Nevada-based Polymer 80, maker of both "80 percent" products and complete serialized pistols have taken emergency legal action against the state's new law targeting so-called "ghost guns."

Nevada's Gov. Stephen Sisolak, a Democrat, signed state Assembly Bill 286 last month after it passed the legislature on largely party-line votes. The pending law established a confiscatory ban on all unserialized, self-manufactured firearms in the state as well as all "unfinished frames or receivers." With that, P80 filed for a temporary restraining order and preliminary injunction to bar enforcement of this law, pending further legal action. 

"Polymer80 was forced to take this extraordinary action because, among many other reasons, AB 286, which was hastily and improvidently written and enacted, purports to curtail and criminalize products that are legal to own under federal law, and it does so through vague and unintelligible proscriptions," notes the company. "At its core, AB 286 strips lawful citizens of Nevada of their basic, constitutionally protected rights, and targets corporations, such as Polymer80, for lawful activities that greatly contribute to the Nevada economy and support the rights of Nevadans."


A hearing on the temporary restraining order is set for July 14 before Lyon County District Judge John P. Schlegelmilch.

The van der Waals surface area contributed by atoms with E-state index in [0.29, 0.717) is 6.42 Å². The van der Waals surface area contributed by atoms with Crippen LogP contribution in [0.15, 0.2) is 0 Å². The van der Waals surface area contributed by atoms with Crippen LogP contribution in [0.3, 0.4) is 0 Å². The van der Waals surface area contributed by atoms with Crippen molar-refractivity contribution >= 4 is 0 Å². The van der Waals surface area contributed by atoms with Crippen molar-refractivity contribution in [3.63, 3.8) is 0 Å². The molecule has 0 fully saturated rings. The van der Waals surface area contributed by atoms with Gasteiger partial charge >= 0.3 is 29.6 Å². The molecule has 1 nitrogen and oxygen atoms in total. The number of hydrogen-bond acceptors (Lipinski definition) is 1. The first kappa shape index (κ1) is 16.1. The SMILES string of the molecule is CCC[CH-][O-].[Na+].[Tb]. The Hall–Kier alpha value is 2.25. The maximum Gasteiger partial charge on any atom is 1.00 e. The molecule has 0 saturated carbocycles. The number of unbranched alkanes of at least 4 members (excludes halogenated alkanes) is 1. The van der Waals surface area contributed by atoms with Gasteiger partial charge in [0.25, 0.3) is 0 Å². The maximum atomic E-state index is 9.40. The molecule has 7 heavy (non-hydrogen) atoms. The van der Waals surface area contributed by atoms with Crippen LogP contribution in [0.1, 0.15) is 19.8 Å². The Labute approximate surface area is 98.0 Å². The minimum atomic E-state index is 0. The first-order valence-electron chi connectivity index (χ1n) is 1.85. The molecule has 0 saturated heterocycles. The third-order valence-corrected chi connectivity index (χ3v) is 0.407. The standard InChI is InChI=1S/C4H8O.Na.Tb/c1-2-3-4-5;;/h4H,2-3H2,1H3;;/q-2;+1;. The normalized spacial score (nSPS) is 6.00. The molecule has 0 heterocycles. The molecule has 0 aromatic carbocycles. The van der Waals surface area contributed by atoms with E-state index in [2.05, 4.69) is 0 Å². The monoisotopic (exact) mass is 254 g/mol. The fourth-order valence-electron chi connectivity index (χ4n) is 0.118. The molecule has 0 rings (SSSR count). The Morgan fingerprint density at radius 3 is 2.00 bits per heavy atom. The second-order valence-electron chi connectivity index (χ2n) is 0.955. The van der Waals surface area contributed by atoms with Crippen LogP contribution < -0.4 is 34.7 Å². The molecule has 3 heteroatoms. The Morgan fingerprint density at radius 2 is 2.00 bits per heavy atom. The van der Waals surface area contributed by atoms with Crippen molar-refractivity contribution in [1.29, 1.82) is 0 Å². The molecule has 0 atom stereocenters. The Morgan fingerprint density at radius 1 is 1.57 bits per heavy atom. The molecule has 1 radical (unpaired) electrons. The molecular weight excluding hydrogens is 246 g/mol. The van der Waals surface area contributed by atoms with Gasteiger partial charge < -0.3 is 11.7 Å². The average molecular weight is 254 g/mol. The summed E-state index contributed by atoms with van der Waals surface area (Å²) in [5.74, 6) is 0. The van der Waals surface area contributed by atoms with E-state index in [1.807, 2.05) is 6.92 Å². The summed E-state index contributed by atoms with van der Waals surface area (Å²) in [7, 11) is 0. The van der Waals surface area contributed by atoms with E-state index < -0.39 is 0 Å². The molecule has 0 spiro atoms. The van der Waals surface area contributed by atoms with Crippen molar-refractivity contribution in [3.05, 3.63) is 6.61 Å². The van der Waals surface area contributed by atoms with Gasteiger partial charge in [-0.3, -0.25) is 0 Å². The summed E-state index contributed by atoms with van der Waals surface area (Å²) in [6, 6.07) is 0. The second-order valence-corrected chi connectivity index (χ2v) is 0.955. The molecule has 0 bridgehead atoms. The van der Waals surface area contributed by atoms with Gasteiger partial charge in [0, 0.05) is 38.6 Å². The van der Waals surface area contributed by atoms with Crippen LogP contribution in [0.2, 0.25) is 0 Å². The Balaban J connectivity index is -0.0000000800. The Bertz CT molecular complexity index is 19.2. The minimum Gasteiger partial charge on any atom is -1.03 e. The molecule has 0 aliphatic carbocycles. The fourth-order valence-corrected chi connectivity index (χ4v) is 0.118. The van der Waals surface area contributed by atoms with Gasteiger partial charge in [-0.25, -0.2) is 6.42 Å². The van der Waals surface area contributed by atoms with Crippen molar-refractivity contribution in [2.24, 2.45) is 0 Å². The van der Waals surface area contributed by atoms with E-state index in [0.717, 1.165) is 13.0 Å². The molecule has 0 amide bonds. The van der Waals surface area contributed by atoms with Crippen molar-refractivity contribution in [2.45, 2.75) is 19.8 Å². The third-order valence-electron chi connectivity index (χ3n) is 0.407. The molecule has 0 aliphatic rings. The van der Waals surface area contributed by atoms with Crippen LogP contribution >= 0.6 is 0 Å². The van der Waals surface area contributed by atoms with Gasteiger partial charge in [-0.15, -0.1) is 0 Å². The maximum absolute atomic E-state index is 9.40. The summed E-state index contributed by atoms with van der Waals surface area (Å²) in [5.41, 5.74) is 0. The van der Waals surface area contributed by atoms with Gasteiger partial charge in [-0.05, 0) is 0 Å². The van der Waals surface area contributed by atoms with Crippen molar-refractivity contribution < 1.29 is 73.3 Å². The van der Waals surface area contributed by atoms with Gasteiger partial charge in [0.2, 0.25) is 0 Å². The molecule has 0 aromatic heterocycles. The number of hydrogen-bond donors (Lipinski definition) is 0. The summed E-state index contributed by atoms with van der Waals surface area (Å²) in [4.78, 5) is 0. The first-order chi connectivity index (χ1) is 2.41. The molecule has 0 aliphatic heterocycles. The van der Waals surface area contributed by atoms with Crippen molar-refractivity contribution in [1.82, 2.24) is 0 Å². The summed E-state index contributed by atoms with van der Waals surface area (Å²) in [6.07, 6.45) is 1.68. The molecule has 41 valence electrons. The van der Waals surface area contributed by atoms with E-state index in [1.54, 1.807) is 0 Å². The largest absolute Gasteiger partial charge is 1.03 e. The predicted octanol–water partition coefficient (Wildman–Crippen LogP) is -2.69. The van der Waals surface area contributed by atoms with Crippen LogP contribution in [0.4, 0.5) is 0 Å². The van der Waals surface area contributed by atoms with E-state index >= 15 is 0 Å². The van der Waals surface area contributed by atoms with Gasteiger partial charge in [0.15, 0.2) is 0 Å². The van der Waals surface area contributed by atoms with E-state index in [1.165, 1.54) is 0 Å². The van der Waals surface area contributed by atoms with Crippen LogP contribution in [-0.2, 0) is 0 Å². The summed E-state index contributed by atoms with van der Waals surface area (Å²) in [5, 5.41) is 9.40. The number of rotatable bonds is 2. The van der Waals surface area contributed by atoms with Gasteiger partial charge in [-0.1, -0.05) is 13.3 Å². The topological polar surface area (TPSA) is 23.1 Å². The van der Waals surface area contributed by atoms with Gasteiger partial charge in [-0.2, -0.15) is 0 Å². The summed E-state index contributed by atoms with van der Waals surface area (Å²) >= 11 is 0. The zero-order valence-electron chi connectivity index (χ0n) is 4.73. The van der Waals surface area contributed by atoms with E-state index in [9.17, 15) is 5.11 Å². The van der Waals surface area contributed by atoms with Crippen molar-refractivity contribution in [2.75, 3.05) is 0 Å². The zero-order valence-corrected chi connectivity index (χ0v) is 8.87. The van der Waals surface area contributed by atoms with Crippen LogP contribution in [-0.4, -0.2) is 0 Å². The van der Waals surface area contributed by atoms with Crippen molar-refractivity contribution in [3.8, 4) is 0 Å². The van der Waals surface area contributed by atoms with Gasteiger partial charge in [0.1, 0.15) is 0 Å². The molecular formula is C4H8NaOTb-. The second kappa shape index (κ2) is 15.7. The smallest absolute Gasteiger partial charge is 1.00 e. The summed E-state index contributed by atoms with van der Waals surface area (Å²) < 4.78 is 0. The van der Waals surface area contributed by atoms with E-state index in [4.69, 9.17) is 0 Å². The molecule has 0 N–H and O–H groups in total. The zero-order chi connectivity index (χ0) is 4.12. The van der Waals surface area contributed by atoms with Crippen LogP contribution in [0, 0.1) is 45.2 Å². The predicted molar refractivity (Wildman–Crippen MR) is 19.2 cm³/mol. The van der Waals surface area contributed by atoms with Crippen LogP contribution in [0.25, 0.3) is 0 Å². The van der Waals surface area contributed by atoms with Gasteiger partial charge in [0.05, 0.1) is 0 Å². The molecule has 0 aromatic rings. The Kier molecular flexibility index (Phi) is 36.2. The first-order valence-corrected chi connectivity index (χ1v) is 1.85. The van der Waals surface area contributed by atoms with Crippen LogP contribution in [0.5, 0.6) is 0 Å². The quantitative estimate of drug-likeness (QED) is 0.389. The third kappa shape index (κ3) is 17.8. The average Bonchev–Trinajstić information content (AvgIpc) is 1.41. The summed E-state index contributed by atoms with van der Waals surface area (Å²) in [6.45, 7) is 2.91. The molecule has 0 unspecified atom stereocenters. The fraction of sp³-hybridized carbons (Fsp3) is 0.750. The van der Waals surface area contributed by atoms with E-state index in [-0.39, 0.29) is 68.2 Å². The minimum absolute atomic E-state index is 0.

The case by P80 is not the only litigation taking aim at AB 286. The Firearms Policy Coalition, along with two individuals, has also filed for a preliminary injunction against state officials in the U.S. District Court for Nevada, pending a trial challenging the new law. 

"Nevada’s broad ban on the possession and construction of constitutionally protected firearms and precursor materials violates Nevadans’ Second Amendment rights and unlawfully deprives them of their property, in violation of the Constitution,” said Adam Kraut, FPC’s senior director of legal operations. "In order for a law-abiding individual to exercise their Second Amendment rights, they must have the ability to possess firearms, including those they build themselves. As our complaint explains, the right to self-build one’s own arms has been enjoyed, and at times absolutely necessary, since the founding of our country. We will aggressively litigate this action and seek an injunction to prevent this law from depriving individuals of their rights and property."

In 2018, Bloomberg-backed Everytown announced it would spend $3.5 million in support of then-gubernatorial candidate Steve Sisolak and attorney general candidate Aaron Ford in Nevada, citing that the two were "gun-sense champions."  Sisolak was also strongly endorsed for his current job by Giffords and the Brady Campaign.

Banner image: P80 Kit (Photo: Chris Eger/

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